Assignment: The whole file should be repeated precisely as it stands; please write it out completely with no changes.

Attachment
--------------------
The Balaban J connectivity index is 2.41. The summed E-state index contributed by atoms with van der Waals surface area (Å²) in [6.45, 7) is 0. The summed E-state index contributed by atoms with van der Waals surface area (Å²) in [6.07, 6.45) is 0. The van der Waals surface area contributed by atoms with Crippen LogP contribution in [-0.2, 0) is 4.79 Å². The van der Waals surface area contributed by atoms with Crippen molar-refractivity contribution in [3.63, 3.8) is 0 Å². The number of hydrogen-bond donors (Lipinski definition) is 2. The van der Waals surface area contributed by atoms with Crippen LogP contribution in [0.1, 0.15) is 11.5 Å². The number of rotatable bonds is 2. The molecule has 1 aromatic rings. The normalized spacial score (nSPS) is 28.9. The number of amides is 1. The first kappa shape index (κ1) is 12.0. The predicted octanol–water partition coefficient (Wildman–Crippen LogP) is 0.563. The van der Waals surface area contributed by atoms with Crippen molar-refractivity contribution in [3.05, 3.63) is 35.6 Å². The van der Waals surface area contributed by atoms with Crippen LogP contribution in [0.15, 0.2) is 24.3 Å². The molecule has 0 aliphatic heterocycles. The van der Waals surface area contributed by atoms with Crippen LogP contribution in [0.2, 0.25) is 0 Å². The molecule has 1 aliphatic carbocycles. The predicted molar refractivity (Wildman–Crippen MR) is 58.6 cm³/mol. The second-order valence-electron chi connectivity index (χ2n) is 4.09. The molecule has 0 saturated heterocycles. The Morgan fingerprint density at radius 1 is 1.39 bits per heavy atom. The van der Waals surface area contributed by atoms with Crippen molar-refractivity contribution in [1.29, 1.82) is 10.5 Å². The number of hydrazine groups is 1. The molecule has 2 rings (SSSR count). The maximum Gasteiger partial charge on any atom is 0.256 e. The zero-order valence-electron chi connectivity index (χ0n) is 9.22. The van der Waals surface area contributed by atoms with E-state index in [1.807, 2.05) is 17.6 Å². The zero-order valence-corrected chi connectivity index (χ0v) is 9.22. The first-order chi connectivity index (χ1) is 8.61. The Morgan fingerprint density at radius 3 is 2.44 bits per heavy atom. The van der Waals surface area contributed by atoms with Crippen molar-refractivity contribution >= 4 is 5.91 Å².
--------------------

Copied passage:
The Balaban J connectivity index is 2.41. The summed E-state index contributed by atoms with van der Waals surface area (Å²) in [6.45, 7) is 0. The summed E-state index contributed by atoms with van der Waals surface area (Å²) in [6.07, 6.45) is 0. The van der Waals surface area contributed by atoms with Crippen LogP contribution in [-0.2, 0) is 4.79 Å². The van der Waals surface area contributed by atoms with Crippen molar-refractivity contribution in [3.63, 3.8) is 0 Å². The number of hydrogen-bond donors (Lipinski definition) is 2. The van der Waals surface area contributed by atoms with Crippen LogP contribution in [0.1, 0.15) is 11.5 Å². The number of rotatable bonds is 2. The molecule has 1 aromatic rings. The normalized spacial score (nSPS) is 28.9. The number of amides is 1. The first kappa shape index (κ1) is 12.0. The predicted octanol–water partition coefficient (Wildman–Crippen LogP) is 0.563. The van der Waals surface area contributed by atoms with Crippen molar-refractivity contribution in [3.05, 3.63) is 35.6 Å². The van der Waals surface area contributed by atoms with Crippen LogP contribution in [0.15, 0.2) is 24.3 Å². The molecule has 0 aliphatic heterocycles. The van der Waals surface area contributed by atoms with Crippen LogP contribution in [0.2, 0.25) is 0 Å². The molecule has 1 aliphatic carbocycles. The predicted molar refractivity (Wildman–Crippen MR) is 58.6 cm³/mol. The second-order valence-electron chi connectivity index (χ2n) is 4.09. The molecule has 0 saturated heterocycles. The Morgan fingerprint density at radius 1 is 1.39 bits per heavy atom. The van der Waals surface area contributed by atoms with Crippen molar-refractivity contribution in [1.29, 1.82) is 10.5 Å². The number of hydrazine groups is 1. The molecule has 2 rings (SSSR count). The maximum Gasteiger partial charge on any atom is 0.256 e. The zero-order valence-electron chi connectivity index (χ0n) is 9.22. The van der Waals surface area contributed by atoms with E-state index in [1.807, 2.05) is 17.6 Å². The zero-order valence-corrected chi connectivity index (χ0v) is 9.22. The first-order chi connectivity index (χ1) is 8.61. The Morgan fingerprint density at radius 3 is 2.44 bits per heavy atom. The van der Waals surface area contributed by atoms with Crippen molar-refractivity contribution >= 4 is 5.91 Å².